The cycle begins on the day the person begins to menstruate or gets their period - that's day one - and lasts until the first day of your next period, then repeats. Every person's cycle is slightly different, but the process is the same. A cycle typically lasts between 23 and 25 days, although for some people longer or shorter cycles may also be normal.   

Countdown and The Period Place outside hygiene aisle in Countdown supermarket
Countdown and The Period Place have teamed up for a nationwide appeal to help encourage more open discourse around periods. Photo credit: Supplied

Myths debunked

To help men get in the know of the flow, Revell has flushed a series of old wives' tales down the toilet, debunking common untruths to avoid any further confusion. For those readers who still think swimming on your period will attract sharks, this is for you.  

All menstrual cycles are 28 days long: False  

In general, a healthy menstrual cycle can last between 23 and 35 days.  

PMS is fake: False   

PMS, or premenstrual syndrome, is real, documented, researched, and can be scary and overwhelming for the person who has it.  

Every woman gets PMS symptoms: False  

Time to ditch the eyerolls and assumptions that periods are the reason for emotional outbursts.

You can't have sex on your period: False  

You can have sex at any time of the month, including if you are menstruating. There are products out there to help keep things clean, but whether or not you want to grab a cup, chuck a towel down or hop in the shower is very much up to you.  

Devell also shared her top tips to make that time of the month that little bit easier for your menstruating friend, family member, flatmate, or partner. Menstruation can be difficult: the changes in hormones can cause mood swings, fatigue, irritability, and depression, and many people experience pain, whether it be cramps, aching, or sore, tender breasts.   

What can men do when someone they're close with is having their period?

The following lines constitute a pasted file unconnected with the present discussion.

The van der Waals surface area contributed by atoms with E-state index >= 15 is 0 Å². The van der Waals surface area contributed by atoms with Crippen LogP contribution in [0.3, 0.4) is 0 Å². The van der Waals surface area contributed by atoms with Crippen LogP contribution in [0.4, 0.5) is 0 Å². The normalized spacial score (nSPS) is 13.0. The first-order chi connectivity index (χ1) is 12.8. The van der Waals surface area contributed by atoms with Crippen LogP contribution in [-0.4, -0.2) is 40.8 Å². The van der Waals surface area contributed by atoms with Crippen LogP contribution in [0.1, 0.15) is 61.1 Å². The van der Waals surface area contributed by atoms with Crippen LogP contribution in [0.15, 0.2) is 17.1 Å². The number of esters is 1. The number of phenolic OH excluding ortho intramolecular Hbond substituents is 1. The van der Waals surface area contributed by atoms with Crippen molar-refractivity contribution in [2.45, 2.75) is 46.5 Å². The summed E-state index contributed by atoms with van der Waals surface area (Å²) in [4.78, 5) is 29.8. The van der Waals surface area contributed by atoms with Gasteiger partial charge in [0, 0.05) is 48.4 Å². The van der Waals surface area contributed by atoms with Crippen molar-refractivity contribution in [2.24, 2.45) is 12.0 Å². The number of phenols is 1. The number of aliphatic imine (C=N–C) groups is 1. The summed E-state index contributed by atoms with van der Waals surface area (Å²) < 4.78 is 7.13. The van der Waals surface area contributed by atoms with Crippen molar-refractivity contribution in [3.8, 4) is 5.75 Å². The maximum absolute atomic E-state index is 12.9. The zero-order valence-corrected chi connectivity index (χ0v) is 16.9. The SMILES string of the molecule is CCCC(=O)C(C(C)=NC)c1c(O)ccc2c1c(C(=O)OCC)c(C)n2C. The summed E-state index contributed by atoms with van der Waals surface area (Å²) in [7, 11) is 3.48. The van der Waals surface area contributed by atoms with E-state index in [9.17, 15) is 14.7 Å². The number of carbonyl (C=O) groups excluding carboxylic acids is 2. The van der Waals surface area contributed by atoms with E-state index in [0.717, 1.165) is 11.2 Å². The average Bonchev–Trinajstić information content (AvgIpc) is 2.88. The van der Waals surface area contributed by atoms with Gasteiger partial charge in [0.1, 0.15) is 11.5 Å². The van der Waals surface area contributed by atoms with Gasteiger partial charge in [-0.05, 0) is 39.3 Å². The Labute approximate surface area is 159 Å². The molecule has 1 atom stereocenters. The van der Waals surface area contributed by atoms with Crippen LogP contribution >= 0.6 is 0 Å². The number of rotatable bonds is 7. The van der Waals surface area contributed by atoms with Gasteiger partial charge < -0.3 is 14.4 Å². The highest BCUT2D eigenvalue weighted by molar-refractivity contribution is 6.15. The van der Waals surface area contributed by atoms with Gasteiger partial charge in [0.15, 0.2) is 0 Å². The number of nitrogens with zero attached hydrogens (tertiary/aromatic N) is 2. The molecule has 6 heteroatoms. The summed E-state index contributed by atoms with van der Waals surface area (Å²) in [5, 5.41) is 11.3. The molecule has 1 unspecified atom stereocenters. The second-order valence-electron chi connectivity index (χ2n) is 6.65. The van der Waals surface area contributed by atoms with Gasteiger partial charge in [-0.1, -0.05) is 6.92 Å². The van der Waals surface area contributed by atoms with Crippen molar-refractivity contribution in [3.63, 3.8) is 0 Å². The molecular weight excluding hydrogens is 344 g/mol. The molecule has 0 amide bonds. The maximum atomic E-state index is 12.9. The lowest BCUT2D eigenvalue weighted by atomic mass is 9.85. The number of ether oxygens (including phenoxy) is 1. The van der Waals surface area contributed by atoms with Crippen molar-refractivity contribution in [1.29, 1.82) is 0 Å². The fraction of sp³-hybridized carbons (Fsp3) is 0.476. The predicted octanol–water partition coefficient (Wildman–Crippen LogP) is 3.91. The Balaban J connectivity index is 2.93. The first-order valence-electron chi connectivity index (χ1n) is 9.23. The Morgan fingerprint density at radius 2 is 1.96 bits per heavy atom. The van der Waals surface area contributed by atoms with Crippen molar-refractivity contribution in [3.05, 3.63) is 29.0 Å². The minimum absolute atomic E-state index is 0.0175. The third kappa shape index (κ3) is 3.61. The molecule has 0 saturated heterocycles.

• Eliminate period stigma at home by putting period products next to the toilet. It'll mean they are available for household members and guests to use when needed.  
  • Talk about periods! If the person you're talking with is comfortable sharing with you, ask about their symptoms and what helps them during their period.  
  • Know what products your partner needs and pick them up during your weekly shop. It'll reduce the number of times they're caught out without the necessary provisions (think tampons, pads, wipes, liners... there can be a lot going on!) - and it will score you some brownie points too.  
  • Be comfortable with words like 'period', 'menstruation', 'flow', 'vagina', and 'uterus'. Leave terms like 'the rag', 'Shark Week', or anything derogatory like, 'You're so PMS right now' in the past, where they belong.  
  • Go out of your way to do something a little extra for someone if they're suffering difficult symptoms on their period. You could make a cup of tea, pick up more of the household chores, or perform an act of kindness.  
  • Educate yourself on periods and PMS and how your partner might experience everyday life during their period. Support them, be kind, and show your understanding.  

The campaign is running in all Countdown supermarkets across the country until September 24. Countdown will also top up The Period Place with a one-off $20,000 cash donation.